01.02.2004

Big Love

The first glow of parenthood is only the start ofone of life's greatest journeys into a love like noother. Pip Brennan, president of Mother Nurture, examinesher own experience as a mother and the paradoxes ithas raised for her.

"I watch my friend Adrienne who soars as a mother.She is more open, allowing and full of love than before.She turned to me in the delivery room after giving birthand said, 'Susan, this is Big Love'". Sark - SucculentWild Women

There is nothing quite like becoming a parent to helpyou put romantic love into its correct perspective.The deepness, the richness, the fierceness of that loveseems to overwhelm you from the moment of your child'sappearance and makes sexual love pale into irrelevance.Parenting has been my life's great achievement to date,has pushed me into a more real, more authentic relationshipwith life and all my loved ones. It is three years sincemy amazing and unspeakably precious daughter was born.My love journey as a mother has shown me some of theparadoxes this cataclysmic parenting experience offers.I share them in the spirit of one traveller to another,offering my own unique view, my scratchy mud map whichmay or may not be of use.

When we encounter a paradox, we know we have gottenbeneath the surface of the subject and are beginningto approach one of the many mysteries that lie at theheart of being human" Harville Hendrix - Giving theLove that Heals

It is impossible to prepare for parenthood. It isessential to try Parenthood is often described as oneof the last main rites of passage that we Westernersencounter, but many of us are painfully unprepared forit. For many people the main way to find out about parentingis to dip into the overwhelming number of books on thesubject. Out of the mountain of information I read beforemy daughter's birth, I brought away a mental image ofa line. At one end was the parent's needs. Here I envisionedcots, bottles, prams and strict schedules. At the otherend was the child's needs. Here I envisioned slings,family beds and demand breastfeeding for anything upto and beyond five years.

This is a gross oversimplification of the complexityof parenting and each family will find their own uniqueblend of approach and equipment. Part of the journeyis to find our place on that continuum between the child's'animalistic' needs and our more 'civilized' ones. Ieventually discovered there was no book that could tellme where to walk on that line. But here are some questionsI could have asked myself to make my own path more intelligibleand consciously chosen:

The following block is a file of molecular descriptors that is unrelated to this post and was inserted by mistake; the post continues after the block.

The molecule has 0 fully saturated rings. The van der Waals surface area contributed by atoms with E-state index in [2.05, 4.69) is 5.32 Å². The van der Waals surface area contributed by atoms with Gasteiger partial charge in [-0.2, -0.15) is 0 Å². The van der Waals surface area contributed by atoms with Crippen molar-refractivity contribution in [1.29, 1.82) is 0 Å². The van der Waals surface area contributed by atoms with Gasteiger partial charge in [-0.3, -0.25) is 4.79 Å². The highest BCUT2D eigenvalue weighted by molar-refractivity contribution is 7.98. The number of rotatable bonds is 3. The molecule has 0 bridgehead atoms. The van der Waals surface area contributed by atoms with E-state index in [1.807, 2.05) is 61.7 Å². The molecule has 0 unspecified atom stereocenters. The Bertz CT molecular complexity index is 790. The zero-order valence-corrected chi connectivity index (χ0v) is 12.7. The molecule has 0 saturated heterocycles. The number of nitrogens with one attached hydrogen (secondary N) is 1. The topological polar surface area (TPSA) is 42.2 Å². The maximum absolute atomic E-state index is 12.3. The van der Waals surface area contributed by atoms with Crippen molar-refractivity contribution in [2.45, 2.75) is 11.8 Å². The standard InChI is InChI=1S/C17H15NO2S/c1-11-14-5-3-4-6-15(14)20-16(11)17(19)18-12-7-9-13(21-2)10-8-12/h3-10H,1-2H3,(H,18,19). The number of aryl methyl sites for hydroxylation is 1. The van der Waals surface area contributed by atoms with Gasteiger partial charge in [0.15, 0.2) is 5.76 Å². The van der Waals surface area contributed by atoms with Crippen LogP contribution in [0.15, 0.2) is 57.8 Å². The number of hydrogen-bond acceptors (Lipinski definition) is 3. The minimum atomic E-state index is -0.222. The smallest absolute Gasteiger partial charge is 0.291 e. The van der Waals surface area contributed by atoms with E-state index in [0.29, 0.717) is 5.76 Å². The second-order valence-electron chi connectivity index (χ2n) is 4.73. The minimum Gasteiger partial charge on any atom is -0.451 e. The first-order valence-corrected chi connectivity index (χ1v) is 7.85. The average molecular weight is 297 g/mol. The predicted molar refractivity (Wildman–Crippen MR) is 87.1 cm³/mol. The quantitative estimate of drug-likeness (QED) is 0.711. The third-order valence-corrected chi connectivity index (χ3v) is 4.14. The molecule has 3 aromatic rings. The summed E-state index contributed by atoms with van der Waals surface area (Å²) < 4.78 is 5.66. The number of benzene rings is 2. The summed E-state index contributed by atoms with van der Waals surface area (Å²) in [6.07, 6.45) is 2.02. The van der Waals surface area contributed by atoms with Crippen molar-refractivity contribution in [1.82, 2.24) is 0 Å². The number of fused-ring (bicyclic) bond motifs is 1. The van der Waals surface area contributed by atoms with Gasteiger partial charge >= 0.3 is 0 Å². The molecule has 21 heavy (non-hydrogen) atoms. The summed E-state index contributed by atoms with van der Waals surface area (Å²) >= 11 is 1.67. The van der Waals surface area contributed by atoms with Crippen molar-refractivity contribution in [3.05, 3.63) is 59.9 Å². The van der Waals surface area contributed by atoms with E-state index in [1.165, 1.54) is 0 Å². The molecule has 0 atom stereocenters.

I feel that leaving a child to cry is unacceptable.How then will I manage the reality of having to settlemy child to sleep for several years? How will I dealwith my envy of a friend whose child falls asleep aloneand so has more freedom and quality of life than me?What support structure will I have in place for crisistimes, given that many of my family members feel I havemade choices which make my life unnecessarily difficult?What strategies will I have in place to deal with theanger that may erupt when I am overwhelmed with theresponsibility of parenting?

Parenthood calls for the paradox of our animal/humannature to be resolved Babies don't arrive with any kindof notion of how to behave in a socially acceptablemanner. They are relentless and ever changing. Theyare positively animalistic, programmed for 24 hour nurtureand care, with only their piercing wail to protect them.We, on the other hand, are culturally conditioned toexpect an interesting occupation and a social life.Many of us may have had nothing to do with childrenbefore the arrival of our own, having enjoyed the orderly,enjoyable existence of doing pretty much what we pleasedin a childless world. All this is put under threat withthe arrival of a child, at least for the first few years.It is up to us as adults to at least ponder these conflictingneeds of parent and child, to ask ourselves some questionswhich will help us uncover our own approach to parenting.